Thursday, July 15, 2010

The FDA Panel and Fat People, No to Qnexa

In an unexpected 10-6 vote (or was it 9-7, it's been reported both ways so far), the FDA's Endocrinologic and Metabolism Drug Panel failed to recommend the approval of the weight loss drug, Qnexa. In today's vote, safety concerns overcame the Committee's acknowledgement of the drug's effectiveness in promoting weight loss. There is no doubt that the product is a useful weight loss agent, especially in the higher dosage form. While safety issues are germane, proper prescribing instructions and warnings could have been appropriate recommendations. Black box warnings are often alternatives for drugs with worrisome side effects.

VVUS, which had closed on the 14th in the high $12 low $13 range, reopened in after hours trading and dipped to a low of $4.85. The share price has moved up into the low $5's at present. Such tumult is part of the Las Vegas like pharmaceutical business.

Considering that Qnexa is a combination of two already FDA approved drugs, phentermine and topiramate, the decision is all the more surprising. When the epidemic nature of obesity in the US is factored into the equation, the Panel's disinclination to give the drug a green light, makes an observer wonder if the panelists have a fat bias. Suppose a disease, infectious or autoimmune, resulted in a higher morbidity and mortality, similar to that of obesity. Further suppose that the risks and side effects of the therapeutic drug for this disorder are the same as Qnexa. There is little doubt, after a risk benefit analysis, that the hypothetical product would be accepted and endorsed. Obesity NEEDS to be viewed as the killer that it is. Being obese cannot be considered a cosmetic problem of weak willed individuals. The incidence of obesity's co-morbid medical problems of diabetes, hypertenson and heart disease are formidable.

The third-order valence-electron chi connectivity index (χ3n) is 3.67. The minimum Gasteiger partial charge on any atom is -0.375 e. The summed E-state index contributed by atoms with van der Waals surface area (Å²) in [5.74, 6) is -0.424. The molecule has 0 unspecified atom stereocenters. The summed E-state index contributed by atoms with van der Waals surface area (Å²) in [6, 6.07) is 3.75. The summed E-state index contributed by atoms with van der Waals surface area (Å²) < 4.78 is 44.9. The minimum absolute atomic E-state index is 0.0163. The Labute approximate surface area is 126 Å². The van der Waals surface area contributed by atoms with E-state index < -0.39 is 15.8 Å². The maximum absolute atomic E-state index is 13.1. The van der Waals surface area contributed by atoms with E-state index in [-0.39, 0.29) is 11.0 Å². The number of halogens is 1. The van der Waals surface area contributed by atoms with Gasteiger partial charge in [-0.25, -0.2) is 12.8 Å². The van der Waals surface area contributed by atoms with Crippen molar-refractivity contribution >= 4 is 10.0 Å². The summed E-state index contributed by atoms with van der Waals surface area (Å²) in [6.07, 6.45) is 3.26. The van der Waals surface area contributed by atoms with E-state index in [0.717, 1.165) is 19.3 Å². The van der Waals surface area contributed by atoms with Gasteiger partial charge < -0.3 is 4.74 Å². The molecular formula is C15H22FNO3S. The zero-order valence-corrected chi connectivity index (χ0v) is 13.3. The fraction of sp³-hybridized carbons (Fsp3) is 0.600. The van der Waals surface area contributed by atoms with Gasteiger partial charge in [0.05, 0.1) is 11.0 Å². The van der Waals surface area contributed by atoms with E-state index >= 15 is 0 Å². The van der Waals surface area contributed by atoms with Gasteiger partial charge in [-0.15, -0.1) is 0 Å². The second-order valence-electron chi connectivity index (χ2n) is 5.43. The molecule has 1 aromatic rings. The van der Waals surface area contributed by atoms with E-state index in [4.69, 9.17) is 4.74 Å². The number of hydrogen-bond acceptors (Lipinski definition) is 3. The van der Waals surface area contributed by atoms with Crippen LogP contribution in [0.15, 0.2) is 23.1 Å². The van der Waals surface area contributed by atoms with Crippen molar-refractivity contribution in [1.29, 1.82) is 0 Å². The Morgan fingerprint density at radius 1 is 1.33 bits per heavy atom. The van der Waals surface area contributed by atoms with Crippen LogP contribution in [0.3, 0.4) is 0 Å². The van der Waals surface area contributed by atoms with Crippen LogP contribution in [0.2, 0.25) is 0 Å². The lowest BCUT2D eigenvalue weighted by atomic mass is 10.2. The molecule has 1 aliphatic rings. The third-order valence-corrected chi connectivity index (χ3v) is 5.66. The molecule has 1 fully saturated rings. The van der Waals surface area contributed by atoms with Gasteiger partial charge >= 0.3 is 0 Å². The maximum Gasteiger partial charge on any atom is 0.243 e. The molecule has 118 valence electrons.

As a matter of obvious comparison, Qnexa's safety has to be matched up with the safety of the traditional weight loss remedies of diet and exercise. In an ideal world, diet and exercise are the perfect remedy for obesity, a remedy with minimal side effects. The problem with that analysis is that the majority of the obese population cannot manage their disease with diet and exercise. Indeed, if the obese patient could succeed with diet and exercise, wouldn't they?

The two other diet products presently in the pipeline, Contrave and lorcaserin, will face the same Panel later this year. Of the three of them, Qnexa appeared in studies thus far, to be the most effective in weight loss treatment. It is possible the safety profiles of one or both of the other drugs will be more acceptable to the Panel. Today's opinion set the bar HIGH. Wouldn't it be a shame if effective drugs, such as Qnexa, Contrave and lorcaserin, are ultimately unavailable to the American public. The Panel needs to understand that, in the real world, Americans are suffering and dying from obesity.

Perhaps the FDA will ignore the Panel's advice and approve Qnexa? Perhaps an obese patient can ask his doctor to order phentermine and topiramate independently so that he would be using a de facto Qnexa.? Perhaps, when Canada has Qnexa on its formulary, the patient can fax an Rx north of the border? Perhaps, perhaps, perhaps...

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